For almost all of that will be done by private corporations who will run these public goods for the private profits of their owners and shareholders, who often live completely elsewhere.

There is also this, and this does not just apply to fracking but to everything:

Denouncing TISA as the "Free Fracking Agreement," Menotti says that under the deal, "popular policies like requiring public input for big projects, approving building in sensitive areas, or hiring local labor, are all stealthily made vulnerable to being attacked."

And there is this on the climate:

    "Regardless of the outcomes of the Paris climate talks, if TISA was passed it would massively reduce the ability of national governments to make the sort of rational choices about energy production that would move us further towards a low carbon economy," Dearden continued.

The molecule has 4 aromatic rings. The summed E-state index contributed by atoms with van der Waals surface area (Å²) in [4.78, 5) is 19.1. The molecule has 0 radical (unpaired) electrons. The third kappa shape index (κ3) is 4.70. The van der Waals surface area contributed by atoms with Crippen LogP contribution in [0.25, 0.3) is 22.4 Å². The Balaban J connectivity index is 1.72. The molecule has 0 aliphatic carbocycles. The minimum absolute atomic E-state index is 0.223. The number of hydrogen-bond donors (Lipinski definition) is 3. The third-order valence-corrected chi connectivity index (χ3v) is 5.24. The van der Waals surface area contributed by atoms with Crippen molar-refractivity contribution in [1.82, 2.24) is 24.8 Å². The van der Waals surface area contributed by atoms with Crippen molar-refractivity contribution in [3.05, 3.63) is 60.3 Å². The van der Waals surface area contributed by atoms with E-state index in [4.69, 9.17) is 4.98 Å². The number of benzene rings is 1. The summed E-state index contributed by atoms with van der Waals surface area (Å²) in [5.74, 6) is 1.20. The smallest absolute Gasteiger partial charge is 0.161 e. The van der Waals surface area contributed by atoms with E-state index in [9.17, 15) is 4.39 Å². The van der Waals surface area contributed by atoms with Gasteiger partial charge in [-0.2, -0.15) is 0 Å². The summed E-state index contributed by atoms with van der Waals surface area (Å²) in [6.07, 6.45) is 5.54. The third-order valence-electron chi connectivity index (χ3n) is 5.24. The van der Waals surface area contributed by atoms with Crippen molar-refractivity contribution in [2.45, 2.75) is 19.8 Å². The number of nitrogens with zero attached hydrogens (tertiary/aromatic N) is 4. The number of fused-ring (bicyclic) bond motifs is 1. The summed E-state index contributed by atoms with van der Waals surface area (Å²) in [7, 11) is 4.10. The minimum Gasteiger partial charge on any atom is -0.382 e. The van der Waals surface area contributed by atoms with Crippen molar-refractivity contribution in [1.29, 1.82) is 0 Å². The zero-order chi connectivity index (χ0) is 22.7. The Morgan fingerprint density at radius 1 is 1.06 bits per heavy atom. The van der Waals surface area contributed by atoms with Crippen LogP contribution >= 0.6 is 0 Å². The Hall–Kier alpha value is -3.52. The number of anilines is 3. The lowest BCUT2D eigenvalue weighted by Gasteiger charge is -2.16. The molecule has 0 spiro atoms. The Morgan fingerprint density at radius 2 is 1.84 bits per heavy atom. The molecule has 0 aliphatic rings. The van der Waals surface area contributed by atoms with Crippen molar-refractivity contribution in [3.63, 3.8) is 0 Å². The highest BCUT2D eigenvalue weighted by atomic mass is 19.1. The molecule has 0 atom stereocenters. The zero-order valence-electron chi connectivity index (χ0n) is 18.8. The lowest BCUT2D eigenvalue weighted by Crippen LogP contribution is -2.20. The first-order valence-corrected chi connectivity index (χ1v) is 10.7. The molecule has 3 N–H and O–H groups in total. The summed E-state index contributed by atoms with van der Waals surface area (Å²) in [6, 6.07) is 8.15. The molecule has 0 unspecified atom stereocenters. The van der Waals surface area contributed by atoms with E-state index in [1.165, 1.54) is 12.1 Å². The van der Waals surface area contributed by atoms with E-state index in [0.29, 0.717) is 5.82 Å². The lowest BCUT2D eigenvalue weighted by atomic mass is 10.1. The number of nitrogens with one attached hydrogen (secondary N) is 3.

"TISA seeks to place corporate handcuffs on our governments at a time when they need as much flexibility as possible to steer us away from fossil fuel dependency," he said. "If we want to fight climate change, we must also stop TISA and the other toxic trade deals that are being cooked up behind closed doors."

In brief: You can forget about trying to undo the climate changes when there is a TiSA. (It will not be profitable to the multi-national corporations, and therefore  trying stop or undo the climate changes will be ditched.)

2. State of Emergency in France: 2,200 Police Raids, 3 Closed Mosques, Hundreds of Muslims Detained

The second item is Amy Goodman on Democracy Now!:
This starts as follows: